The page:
5 words for Friday: Wildlife

5words_wildlifecaptivity (noun)

animals who live under human control and are prevented from escaping.

endangered species (noun)

a type of animal or plant that might stop existing because there are only a few of that type alive.

habitat (noun)

the natural environment which an animal lives in.

poaching (noun)

the illegal hunting, capturing or killing of wild animals.

(wildlife) conservation

the practice of protecting animals and their habitat from the damaging effects of humans.

Cambridge 11, Speaking Test 1

I’m working my way through the Cambridge 11 textbook in class (it’s available to buy online from Amazon, check with your local retailer too.)

The part 1 questions for speaking test 1 tie in well with an earlier food lesson

Tip: Remember, in Part 1 answers shouldn’t be too long, but allow the examiner to assess your speaking ability.  

  • Aim for 2 or 3 sentences (approx. 20 seconds)
  • Use a range of quality language and grammatical structures

Sample answers:

  1. What sorts* of food do you like eating most?

*sorts = types

Hint: This question is quite general – sorts of food can relate to a specific country’s food (Japanese, Mexican) or it could be something more specific – pizza, chicken etc. Maybe you also like all sorts of food?

I’m a bit of a foodie so it’s fair to say I like all sorts of food. I like to try different dishes from all over the world but I’m really not a fan of spicy food.  If I had to choose just one type of food I’d opt for Japanese food – I’ve travelled there quite often and I always enjoy trying the diverse regional dishes – a steaming bowl of ramen on a cold winter’s day is absolutely perfect!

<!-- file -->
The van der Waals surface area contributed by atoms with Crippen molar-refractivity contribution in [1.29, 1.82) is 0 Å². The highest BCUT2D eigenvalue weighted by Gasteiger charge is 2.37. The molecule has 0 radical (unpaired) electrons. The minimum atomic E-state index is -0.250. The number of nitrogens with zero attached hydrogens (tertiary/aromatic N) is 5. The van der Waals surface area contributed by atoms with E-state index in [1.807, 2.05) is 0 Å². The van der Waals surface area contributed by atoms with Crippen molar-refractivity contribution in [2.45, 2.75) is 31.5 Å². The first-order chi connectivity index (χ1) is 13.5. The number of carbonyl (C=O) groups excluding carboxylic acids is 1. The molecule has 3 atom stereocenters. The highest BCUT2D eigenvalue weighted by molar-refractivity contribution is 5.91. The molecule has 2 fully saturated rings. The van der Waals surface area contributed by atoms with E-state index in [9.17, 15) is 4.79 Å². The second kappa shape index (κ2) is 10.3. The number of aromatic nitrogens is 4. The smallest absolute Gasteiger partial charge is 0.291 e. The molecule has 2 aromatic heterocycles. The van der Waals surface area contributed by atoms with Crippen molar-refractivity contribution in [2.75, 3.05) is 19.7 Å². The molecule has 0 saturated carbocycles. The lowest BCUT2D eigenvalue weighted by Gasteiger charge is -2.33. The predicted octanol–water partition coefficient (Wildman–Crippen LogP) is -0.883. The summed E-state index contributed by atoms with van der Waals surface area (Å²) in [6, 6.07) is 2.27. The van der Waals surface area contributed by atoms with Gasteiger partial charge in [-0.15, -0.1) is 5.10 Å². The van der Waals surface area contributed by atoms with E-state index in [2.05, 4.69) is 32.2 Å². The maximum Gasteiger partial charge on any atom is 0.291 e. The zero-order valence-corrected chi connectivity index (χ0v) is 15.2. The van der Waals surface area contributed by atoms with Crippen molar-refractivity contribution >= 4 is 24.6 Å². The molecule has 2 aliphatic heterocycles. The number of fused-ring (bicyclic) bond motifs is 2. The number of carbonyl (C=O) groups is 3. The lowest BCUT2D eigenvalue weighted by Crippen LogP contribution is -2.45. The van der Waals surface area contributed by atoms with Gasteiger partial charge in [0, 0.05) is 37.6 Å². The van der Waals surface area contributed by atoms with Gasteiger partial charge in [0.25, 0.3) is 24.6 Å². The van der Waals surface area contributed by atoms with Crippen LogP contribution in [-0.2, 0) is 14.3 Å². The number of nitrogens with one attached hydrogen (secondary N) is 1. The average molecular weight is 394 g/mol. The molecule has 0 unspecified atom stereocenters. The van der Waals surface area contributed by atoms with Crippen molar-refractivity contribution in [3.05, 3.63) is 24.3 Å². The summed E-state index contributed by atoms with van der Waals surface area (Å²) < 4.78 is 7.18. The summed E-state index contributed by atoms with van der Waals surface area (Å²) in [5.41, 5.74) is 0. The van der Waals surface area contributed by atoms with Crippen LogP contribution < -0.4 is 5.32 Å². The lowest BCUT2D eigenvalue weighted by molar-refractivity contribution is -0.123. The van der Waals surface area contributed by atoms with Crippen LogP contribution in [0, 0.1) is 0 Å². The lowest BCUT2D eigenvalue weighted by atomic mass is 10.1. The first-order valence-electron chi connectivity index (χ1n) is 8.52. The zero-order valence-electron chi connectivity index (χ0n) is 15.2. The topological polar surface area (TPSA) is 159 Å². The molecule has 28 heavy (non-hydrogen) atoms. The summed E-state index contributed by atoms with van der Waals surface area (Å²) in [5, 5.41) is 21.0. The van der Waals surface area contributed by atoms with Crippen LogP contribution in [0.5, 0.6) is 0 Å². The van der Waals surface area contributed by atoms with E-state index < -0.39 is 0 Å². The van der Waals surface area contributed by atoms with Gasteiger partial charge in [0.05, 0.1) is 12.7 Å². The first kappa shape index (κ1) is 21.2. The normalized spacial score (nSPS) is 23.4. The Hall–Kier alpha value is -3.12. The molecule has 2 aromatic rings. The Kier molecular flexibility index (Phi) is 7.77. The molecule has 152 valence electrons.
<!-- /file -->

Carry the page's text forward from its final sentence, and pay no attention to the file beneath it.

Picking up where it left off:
2. Who normally does the cooking in your home?

Hint: Think about who usually does the cooking in your household? Is it one of your family members? Do you live alone and cook for yourself?

That’s an interesting question! Usually, it’s the mother in the house who prepares the meals, but my family doesn’t conform to that stereotype. My father is a chef – he trained in France and makes the most delicious food. He taught me to cook from a young age so when he’s out at work I usually cook for my family – I love it!

3. Do you watch cookery programmes on TV?

Hint:

  • Yes? Talk about the types of show you watch. Is it with a famous chef presenting? Is it a show with regular members of the public?
  • No? Did you used to watch these show? Do you watch something else on the internet instead? 

I like to watch cookery shows – my favourite ones are when the presenters travel to other countries and learn about the food from that country. It’s a fascinating way to learn about the local cuisine.  I particularly like shows with celebrity chefs – Jamie Oliver for example – as his style is very relaxed and he takes real joy in food. I’ve replicated many of his recipes in my own kitchen.

4. In general, do you prefer eating out or eating at home?

Hint: Is there one you like more than the other? Do you eat with friends/family or alone? Eating in a restaurant means you don’t have to cook and you can try many different types of food. Eating at home might be cheaper, and is more relaxed.

As I said before, I love to cook but I also really enjoy trying new restaurants and revisiting my favourites too. For me, eating is very much a social activity and I enjoy catching up with friends over a leisurely meal. Seoul has a wealth of eateries and every week exciting new venues seem to open up so I’m more than spoilt for choice!

Speaking Test 1, Part 2 

Speaking Test 2, Part 3

 

Speaking, Part 1: Music

1. Do you like music?

Sample answer

I have an eclectic taste in music and enjoy may different genres, from K-pop to heavy metal and everything in between!

At the moment I’m listening to a lot of opera. I was in Verona last summer on holiday and I saw some open air concerts – it really piqued my interest. I’m fascinated by the vocal ability of the singers and their incredible range so I’ve been watching performances on YouTube.

2. Do you think music is important?